Thursday, May 25, 2006

The Chickens Coming Home to Roost

Erg. So, for years I've been involved in deployments of business process software and enterprise software on customer sites. Architecture, design, coding, requirements gathering, project planning, all sorts of tasks you couldn't possibly take seriously unless you were in the biz, I've done.

And here's a little system architecture conceptual framework: there are three stakeholders for a system, the specifiers, the customers and the users.
  • It's important to please the specifiers. The customers listen to them, and they pull your offering out of the vague phase cloud called the marketplace. Without connecting through the specifier that customers in your target market trust, you're not going to move a lot of CDs, much less professional services hours.
  • It's important to please the customers. They pay for stuff, and their complaints and needs matter. Customers have particular drivers that you want to identify and satisfy. They're more important than the specifiers, and your relationship with them is typically deeper and lasts longer. Even if you lock a customer into a contract, you want to avoid angering that customer, as your only backup is your personal relationship with that customer's boss, which has its own pitfalls.
  • It's important to depress and degrade the user to the point where they don't feel worthy enough to make a stink. OK, I didn't learn that at MIT. But, it seems to be implicit in many requirements gathering processes and project plans. When it comes down to brass tacks, users don't do a heck of a lot for you, and don't make decisions that impact you. And they get in the way of providing value to customers and specifiers. Would you add 100 hours to the project plan to keep 1000 users each from spending an hour hunting for the any key? Do you really want to pay native American English speakers to write your documentation?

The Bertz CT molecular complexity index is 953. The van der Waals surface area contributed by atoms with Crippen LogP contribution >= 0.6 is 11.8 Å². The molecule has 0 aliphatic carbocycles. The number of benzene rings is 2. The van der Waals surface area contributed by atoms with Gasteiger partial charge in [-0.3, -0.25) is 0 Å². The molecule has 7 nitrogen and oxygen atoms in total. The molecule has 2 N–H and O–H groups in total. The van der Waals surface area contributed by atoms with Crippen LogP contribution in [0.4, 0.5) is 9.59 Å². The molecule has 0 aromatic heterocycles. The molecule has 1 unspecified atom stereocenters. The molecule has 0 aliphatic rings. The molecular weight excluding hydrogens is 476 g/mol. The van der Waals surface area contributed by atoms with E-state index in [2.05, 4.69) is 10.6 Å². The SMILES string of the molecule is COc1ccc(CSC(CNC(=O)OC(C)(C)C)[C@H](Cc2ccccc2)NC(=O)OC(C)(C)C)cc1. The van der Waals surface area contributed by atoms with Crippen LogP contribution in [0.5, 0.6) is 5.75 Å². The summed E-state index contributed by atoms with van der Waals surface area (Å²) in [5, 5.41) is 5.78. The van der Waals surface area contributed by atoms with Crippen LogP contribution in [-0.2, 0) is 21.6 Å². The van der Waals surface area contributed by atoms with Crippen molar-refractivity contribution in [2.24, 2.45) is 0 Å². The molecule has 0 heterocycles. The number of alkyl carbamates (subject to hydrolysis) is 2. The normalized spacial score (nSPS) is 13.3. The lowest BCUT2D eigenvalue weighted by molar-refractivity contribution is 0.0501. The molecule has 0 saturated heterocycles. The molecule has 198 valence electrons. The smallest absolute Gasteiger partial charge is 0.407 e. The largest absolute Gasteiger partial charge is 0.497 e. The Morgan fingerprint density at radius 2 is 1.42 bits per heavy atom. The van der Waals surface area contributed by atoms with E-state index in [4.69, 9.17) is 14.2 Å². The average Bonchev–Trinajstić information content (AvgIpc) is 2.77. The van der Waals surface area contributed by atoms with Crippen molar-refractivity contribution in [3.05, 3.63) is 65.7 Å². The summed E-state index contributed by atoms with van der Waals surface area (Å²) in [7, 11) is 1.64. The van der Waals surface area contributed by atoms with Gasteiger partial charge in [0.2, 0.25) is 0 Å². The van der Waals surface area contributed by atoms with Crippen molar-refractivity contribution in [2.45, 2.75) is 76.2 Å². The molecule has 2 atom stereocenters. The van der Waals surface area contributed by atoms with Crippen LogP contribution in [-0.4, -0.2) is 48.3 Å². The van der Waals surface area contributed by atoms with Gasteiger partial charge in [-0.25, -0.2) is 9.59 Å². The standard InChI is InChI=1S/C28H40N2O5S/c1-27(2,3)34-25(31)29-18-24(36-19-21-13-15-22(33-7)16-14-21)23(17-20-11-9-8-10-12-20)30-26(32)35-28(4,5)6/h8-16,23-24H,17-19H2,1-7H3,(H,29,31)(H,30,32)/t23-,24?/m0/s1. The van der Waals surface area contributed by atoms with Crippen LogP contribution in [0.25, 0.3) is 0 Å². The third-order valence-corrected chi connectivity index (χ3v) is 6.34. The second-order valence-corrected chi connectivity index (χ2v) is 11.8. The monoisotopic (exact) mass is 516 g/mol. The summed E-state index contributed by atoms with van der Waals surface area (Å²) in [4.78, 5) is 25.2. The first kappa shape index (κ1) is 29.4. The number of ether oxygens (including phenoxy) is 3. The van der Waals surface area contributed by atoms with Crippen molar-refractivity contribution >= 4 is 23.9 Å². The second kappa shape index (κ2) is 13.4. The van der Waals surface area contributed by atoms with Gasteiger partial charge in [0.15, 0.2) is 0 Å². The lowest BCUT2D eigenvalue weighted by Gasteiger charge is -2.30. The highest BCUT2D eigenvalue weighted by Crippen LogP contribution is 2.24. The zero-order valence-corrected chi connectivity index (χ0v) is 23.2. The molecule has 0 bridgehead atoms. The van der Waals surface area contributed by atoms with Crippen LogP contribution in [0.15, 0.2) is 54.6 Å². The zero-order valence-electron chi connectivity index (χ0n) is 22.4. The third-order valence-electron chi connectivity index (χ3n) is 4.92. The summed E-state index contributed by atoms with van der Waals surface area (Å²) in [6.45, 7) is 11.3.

So, in typically self-defeating fashion, I keep an eye out for the user, and provide advocacy where I can. Mostly I try to shame people into treating them less shabbily, or pull all nighters trying to improve usability, or trying to improve the flow and reduce the user's interaction with the system.

But, mostly I try to avoid using enterprise software. I'm like an aeronautical engineer who refuses to fly. And, I'm generally successful.

But, Oracle's Siebel caught me tonight in the full force of its glory. The human pain was all ours on the DiRT tonight, as we were in training for the new software Acquis apparently talked the American Red Cross -- and ARCGNY is the first chapter to use it -- into 'configuring'. The toughbooks and little portable printers were cool, but remember the internet bubble? Remember how introducing a browser based thin client could make you look like you 'got it' and pump up your stock valuation? Software architecture never recovered.

The first sign you're USTWaP is the two splash screens. One splash screen for a while, and then nothing. That's right. There was a visual artifact to let us know a background service was loading. Thanks.

Then the browser launches, and the browser app has its own splash screen. Shouldn't 'browser app' and 'splash screen' be exclusive concepts? It's not thin in the sense that its fast and has a small memory imprint, it's thin in the sense that it's browser based. And this is not just any browser, this is Microsoft Internet Explorer. Are you looking for speed, stability and isolation from the operating system? That's why the good Lord gave us Opera.